For many families, the first foray into genealogy begins with their surname. You wonder about topics such as: what’s the ethnic origin, what’s the meaning, and what other interesting people have shared your last name? However, it’s easy to find out as you dive in that there are many unscrupulous companies that sell generic information that may not relate to your family at all.

Since professional genealogists commonly hear questions such as “where can I learn why more about my surname’s history?” and “where can I find my coat of arms?” it’s important for those new to genealogy to have an understanding of commercial scams that have popped up around genealogy. Here’s a quick overview of some of the most common ones and how to avoid them.

The Trouble with Surnames

Depending on the part of the world your ancestors emigrated from, surnames may have been in use since approximately the 15th century (Europe) or as early as Tree2000 BC (Asia). The origins are diverse, with some referring to locations and geographic features (e.g. Rivers or North), occupational details (e.g. Cooper or Fisher), titles (e.g. Lord), or patronymics (e.g. Anderson or Jameson – meaning son of Anders or son of James). Some general information can give you the broadest idea on the origin of your surname – for example, it was most likely Spanish or Irish. But the only definitive way to know the specific history of your family name is to begin with current generation and trace your way backwards to the original ancestor who took the name. It can be the genealogical project of a lifetime!

Generic Surname Histories

With that in mind, it’s easy to understand why people want to spend twenty dollars and get a “complete family history.” In fact, you’ve probably received emails or catalogs in the mail offering these products. However, most of the so called generic surname histories are of dubious quality. They often include general information about how to conduct genealogical research, a generic history of the surname in question, and then contact information extracted from public sources such as phone books of “your relatives.” There’s seriously limited value (or no value) in these products in terms of actually helping you learn more about your family history. If you’d simply like to get your bearings and find general information about your surname, a quick search of the internet will yield free data of comparable quality.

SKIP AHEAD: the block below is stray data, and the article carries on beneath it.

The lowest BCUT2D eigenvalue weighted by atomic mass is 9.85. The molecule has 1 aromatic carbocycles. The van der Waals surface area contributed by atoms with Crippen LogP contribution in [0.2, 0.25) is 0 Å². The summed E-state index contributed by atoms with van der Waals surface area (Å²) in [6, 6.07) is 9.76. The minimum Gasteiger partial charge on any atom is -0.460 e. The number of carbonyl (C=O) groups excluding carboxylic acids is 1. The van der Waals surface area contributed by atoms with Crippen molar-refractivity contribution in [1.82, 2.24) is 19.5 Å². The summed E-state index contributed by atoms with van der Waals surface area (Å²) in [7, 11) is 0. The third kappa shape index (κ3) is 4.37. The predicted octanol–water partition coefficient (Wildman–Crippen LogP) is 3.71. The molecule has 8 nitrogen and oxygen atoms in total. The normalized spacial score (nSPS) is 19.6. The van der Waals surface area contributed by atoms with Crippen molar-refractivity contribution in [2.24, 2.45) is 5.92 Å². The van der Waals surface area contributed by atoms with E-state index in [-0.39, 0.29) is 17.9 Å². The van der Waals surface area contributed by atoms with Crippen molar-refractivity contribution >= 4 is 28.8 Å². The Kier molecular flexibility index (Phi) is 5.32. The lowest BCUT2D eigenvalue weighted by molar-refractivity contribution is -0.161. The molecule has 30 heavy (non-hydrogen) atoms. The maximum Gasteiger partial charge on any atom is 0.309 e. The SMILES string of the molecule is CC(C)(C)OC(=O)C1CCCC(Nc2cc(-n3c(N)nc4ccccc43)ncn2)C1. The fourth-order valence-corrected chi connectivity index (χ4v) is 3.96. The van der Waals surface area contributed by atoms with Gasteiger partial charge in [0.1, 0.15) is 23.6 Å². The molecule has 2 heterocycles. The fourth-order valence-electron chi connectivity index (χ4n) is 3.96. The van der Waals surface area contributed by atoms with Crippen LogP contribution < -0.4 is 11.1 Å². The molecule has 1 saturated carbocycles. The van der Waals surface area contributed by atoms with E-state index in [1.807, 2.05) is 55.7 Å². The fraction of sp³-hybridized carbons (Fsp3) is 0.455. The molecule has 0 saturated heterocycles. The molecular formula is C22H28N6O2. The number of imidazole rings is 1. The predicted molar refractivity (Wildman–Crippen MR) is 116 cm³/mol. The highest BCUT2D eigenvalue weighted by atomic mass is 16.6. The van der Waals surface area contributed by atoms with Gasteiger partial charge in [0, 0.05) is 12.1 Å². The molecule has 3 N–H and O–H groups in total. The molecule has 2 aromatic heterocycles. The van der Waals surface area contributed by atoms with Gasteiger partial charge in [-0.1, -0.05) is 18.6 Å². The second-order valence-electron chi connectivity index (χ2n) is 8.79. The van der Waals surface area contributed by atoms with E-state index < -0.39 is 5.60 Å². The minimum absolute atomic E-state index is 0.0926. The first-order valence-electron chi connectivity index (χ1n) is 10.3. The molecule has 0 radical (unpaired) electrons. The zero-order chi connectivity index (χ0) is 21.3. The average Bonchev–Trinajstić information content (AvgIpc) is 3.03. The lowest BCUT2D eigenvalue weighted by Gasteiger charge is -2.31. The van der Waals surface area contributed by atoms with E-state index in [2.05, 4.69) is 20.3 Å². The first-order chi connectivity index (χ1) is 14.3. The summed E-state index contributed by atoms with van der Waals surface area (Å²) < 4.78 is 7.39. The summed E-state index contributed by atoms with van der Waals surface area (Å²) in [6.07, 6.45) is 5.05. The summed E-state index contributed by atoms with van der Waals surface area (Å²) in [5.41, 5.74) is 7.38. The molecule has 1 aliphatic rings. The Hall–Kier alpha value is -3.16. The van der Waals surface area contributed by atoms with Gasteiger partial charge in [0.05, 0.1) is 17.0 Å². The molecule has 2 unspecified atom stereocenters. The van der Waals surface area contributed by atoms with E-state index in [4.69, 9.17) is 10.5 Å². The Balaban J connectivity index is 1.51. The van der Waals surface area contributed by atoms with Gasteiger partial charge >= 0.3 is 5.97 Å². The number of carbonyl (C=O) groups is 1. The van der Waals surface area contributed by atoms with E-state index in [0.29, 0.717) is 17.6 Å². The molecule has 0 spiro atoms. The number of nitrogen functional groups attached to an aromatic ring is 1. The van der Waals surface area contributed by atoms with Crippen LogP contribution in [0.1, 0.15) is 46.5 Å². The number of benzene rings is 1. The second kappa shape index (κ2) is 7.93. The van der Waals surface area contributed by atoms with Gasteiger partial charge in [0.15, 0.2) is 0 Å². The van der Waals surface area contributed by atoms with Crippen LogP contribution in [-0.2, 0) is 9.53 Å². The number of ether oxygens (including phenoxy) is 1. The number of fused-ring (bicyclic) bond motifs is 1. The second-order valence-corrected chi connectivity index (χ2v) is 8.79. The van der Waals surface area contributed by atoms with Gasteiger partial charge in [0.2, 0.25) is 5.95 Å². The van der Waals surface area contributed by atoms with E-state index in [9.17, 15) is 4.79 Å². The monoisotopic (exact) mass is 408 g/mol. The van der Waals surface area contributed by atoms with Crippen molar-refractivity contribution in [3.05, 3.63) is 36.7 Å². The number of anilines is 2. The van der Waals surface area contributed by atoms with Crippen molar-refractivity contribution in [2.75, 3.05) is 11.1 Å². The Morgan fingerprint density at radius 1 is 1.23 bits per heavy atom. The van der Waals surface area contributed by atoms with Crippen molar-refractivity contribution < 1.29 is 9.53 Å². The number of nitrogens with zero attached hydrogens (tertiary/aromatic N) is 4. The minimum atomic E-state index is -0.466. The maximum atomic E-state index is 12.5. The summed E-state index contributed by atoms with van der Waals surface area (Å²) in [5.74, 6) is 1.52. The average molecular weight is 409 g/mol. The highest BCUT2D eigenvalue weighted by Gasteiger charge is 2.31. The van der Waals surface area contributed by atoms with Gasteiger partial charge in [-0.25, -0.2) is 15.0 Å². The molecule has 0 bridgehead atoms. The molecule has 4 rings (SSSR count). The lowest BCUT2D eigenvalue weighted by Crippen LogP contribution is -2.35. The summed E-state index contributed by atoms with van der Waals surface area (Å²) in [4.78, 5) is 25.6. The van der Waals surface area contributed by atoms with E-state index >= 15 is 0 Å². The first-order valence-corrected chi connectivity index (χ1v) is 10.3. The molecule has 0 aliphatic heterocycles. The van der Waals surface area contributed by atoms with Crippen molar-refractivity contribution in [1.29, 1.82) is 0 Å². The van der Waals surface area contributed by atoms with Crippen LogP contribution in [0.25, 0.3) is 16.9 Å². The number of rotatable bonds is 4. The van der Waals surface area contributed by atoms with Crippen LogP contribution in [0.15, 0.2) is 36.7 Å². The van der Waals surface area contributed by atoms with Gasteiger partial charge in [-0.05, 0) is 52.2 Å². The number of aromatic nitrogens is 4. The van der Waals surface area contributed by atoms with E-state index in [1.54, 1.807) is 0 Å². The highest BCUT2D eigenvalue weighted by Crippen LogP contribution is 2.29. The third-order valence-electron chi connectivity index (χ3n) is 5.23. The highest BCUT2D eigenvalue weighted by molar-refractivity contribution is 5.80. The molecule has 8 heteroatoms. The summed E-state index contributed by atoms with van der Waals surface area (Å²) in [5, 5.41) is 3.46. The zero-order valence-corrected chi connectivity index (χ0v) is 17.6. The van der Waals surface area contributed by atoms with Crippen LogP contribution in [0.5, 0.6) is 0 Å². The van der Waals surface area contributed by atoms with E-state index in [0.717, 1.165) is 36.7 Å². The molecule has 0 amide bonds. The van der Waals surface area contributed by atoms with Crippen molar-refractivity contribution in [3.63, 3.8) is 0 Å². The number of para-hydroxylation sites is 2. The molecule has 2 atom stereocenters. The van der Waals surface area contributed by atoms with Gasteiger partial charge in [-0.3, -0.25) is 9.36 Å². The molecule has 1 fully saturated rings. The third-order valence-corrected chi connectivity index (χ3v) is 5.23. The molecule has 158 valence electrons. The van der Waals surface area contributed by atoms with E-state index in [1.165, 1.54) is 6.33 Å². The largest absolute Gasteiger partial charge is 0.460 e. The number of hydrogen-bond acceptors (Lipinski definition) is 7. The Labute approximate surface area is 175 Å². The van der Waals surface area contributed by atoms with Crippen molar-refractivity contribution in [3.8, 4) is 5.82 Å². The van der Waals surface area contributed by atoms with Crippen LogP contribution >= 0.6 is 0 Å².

Family Coats of Arms

Another common genealogical scam is companies selling “family coats of arms.” These visual images of shields with added details are sold as prints suitable for framing or emblazoned on everything from windbreakers to key chains. However, in most cases, there is no such thing as a family coat of arms attached to a surname. While this varies by country and there are limited exceptions, in general a coat of arms is granted to a single person. Like a title or piece of property, it is something that is inherited by the eldest male heir directly along the paternal line.

In most cases, if you hold a coat of arms, it’s something you’ll already be aware of. General coat of arms sites may show you a coat of arms design that was held by someone with your same last name. But the chances that it’s directly related to you are limited. That doesn’t mean that you can’t explore the topic, however. If you’re interested in learning more about Heraldry and researching coats of arms, two places to start are the American College of Heraldry and the Institute for Heraldic and Genealogical Studies.

It’s natural to be curious about your surname’s origins when you first get involved in genealogy. However, your best strategies are to research your own line or talk to a qualified professional genealogist who can help you get started with your project. Save your money on generic surname histories and coat of arms mugs!